Do as the tomato says. And after every fourth session, allow yourself more time to relax in between. Soon your brain will connect the dots: hard work = more breaks = motivation = hard work. You’ll never look at your tasks in the same way again.

Prepare a music playlist in advance

Silence works for some people. I wish it did for me. With no background noise, my internal voice just gets louder and louder.


“Just do something!”

“You are getting NOWHERE!”

If I pick the right music, soothing sounds push away these thoughts and help me concentrate.

The problem was, I was spending precious time and energy looking for the perfect playlist when I should have been doing work.

How did I solve this problem? I used a little free time to prepare my let’s-get-to-work track in advance. I’ve now discovered that rain music mixed with my favourite chillstep mix is my study lullaby.

Perhaps you’d prefer a radio show, some heavy metal, or a soundtrack from your favourite film. Just make sure it gets your creativity flowing and isn’t a distraction.

Improve your working environment

Maximising your office’s potential as a sanctuary for concentration can do great things for your motivation levels. You might not see it as a priority when tasks are coming in at high speeds. But taking a back seat when it comes to improving your workspace can have detrimental effects on your productivity.


Mary Bitner of Arizona State University explains in The Impact of Physical Surroundings on Customers and Employees, “Physical comfort (temperature level, lighting) and responses to noise level and/or music affect productivity and overall satisfaction.”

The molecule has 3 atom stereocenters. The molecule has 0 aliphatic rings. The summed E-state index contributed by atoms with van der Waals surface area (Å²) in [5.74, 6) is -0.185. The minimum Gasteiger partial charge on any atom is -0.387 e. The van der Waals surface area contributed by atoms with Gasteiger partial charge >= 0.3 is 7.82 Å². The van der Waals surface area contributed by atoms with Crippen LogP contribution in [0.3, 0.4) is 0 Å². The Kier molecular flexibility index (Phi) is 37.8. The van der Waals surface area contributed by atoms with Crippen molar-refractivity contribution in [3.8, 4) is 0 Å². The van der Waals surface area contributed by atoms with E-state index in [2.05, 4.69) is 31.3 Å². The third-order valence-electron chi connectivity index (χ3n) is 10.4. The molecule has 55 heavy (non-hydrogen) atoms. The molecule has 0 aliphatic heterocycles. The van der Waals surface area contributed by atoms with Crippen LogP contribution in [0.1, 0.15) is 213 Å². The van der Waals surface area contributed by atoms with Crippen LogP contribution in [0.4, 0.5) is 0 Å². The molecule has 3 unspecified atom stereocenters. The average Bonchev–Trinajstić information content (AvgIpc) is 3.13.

Feeling comfortable is a huge factor here. Your chair should hug and support your back. Natural light is optimal, but if your office is like mine (which is north facing), lighting should be bright enough to read by and dim enough to not produce glare.

The aesthetics of your office is up to you. You might be a minimalist who finds it easier to concentrate when your room isn’t cluttered. Or perhaps plants make you feel peaceful, enhancing your ability to focus.

Whatever your style, dedicate time to optimising your office for work, and you’ll earn those minutes back from an increase in productivity.

Rewards, write them down.


This helped me especially in the earlier days of running my business. It’s easy to get lost in the whys of what you do when you’re working for yourself. Self-discipline is an art that’s mastered over time.

But what I found was that, if I thought about the rewards of completing a task more than the task itself, my motivation levels would skyrocket.

And I think it’s better to focus on short-term prizes, rather than your long-term gains. You could say to yourself, If my business grows large enough, maybe in ten years, I can move abroad and work somewhere hot.

But ten years involves A LOT of work, and your brain won’t respond as effectively to this thought when compared to thinking, If I do this, then I can eat a massive slice of cake.

So tomorrow, when you’re sitting at your desk first thing in the morning, grab a piece of paper and write down all the rewards you’re going to give yourself in a day. Then watch as your level of caring grows from average to OMG, CAKE.

Close your social media tabs

Social media is great for building your brand’s awareness. But if you’re using it to pass the time during working hours? You’re setting yourself up for a deadly dose of demotivation.

The main problem with perusing social media channels is this: reading your peer’s tweets about the work they’re smashing, or the article they’ve recently written, or all the cool things happening in their business will magnify your own lack of productivity.